Sprengel says when you find these perch packs and yank one, it’s important to draw in other anglers to capitalize. “You need to fish super-fast, never knowing if there’s three fish or an entire 40-fish limit.”

Watching electronics, it’s not uncommon to see a 15-foot deep band of roving perch looking to eat. Then it’s game-on and catching can be every drop of your spoon.

“You’ll often get in an area where big perch packs are moving through, and the key is staying put because the school won’t generally move far once you get a couple to bite. It energizes the entire pack,” offers Sprengel.

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Perch Location Through Winter on Devils Lake

Early Season

Sprengel says that as of December 15th, Devils Lake has anything from open-water areas to other spots with 7- to 8 inches of ice.

“Devils is massive. It’s about 30 miles north by south and 50 miles east to west. And it’s broken up into a lot of bays, lakes, and smaller areas of water. This time of year, through mid-January you can find perch in submerged trees between 8 feet out to 20 feet,” volunteers Sprengel.

At the same time, Sprengel notes, walleyes can be found in as little as 3- to 5-feet of water in the upper lakes and some of the bays. “They can be super aggressive and an alternative to perch fishing.”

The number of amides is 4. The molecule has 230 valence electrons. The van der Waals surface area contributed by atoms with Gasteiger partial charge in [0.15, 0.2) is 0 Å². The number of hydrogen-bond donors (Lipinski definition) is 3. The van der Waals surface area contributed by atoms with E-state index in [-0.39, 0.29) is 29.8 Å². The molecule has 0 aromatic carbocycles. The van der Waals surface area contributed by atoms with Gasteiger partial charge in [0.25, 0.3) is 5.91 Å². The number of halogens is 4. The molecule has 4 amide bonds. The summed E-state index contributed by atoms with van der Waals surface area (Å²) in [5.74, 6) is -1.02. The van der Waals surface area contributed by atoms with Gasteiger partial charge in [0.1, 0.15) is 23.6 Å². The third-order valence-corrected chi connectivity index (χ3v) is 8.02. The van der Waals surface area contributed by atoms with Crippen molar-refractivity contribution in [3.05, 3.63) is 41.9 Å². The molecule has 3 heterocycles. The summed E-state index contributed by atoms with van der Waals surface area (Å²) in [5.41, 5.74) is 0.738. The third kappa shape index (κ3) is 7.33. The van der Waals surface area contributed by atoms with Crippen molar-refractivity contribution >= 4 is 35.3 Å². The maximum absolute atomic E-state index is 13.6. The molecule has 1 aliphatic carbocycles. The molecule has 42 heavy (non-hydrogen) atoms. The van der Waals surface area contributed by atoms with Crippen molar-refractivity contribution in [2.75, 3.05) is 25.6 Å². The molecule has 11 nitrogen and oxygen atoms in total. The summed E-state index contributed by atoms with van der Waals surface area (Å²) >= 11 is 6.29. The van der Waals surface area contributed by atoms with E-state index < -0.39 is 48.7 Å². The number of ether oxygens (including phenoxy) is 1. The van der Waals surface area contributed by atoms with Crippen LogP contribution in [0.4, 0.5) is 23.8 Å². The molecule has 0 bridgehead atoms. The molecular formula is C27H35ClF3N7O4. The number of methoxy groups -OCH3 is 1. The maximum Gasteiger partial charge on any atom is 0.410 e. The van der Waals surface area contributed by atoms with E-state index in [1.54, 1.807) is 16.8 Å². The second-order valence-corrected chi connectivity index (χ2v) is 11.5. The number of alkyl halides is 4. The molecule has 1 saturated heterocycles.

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Mid- to Late Season

As winter sets in on Devils Lake and snow deepens, perch slide out to the edges of the old shoreline – before the lake flooded in the ‘90s, typically areas around 20- to 22-feet given the lake’s current water level.

“The old shoreline is the next location that fish move,” says Sprengel. “The perch will be just outside of where the old shoreline turns into mud in that 20- to 30-foot range.”

But Sprengel does say that midseason perch (and walleyes) can spread out.

“You could still have some perch in the trees in isolated areas, but you’ve also got fish moving out into 30-feet-plus water.”

Sprengel says that’s one of the unique things about Devils Lake. “There are portions of the lake that don’t have 20 feet and there are areas with 50 feet that don’t have much 20 foot water. The farther you go east, the deeper it gets; as you go west it shallows up where 20 feet might be the deepest, if not water around 10 feet.”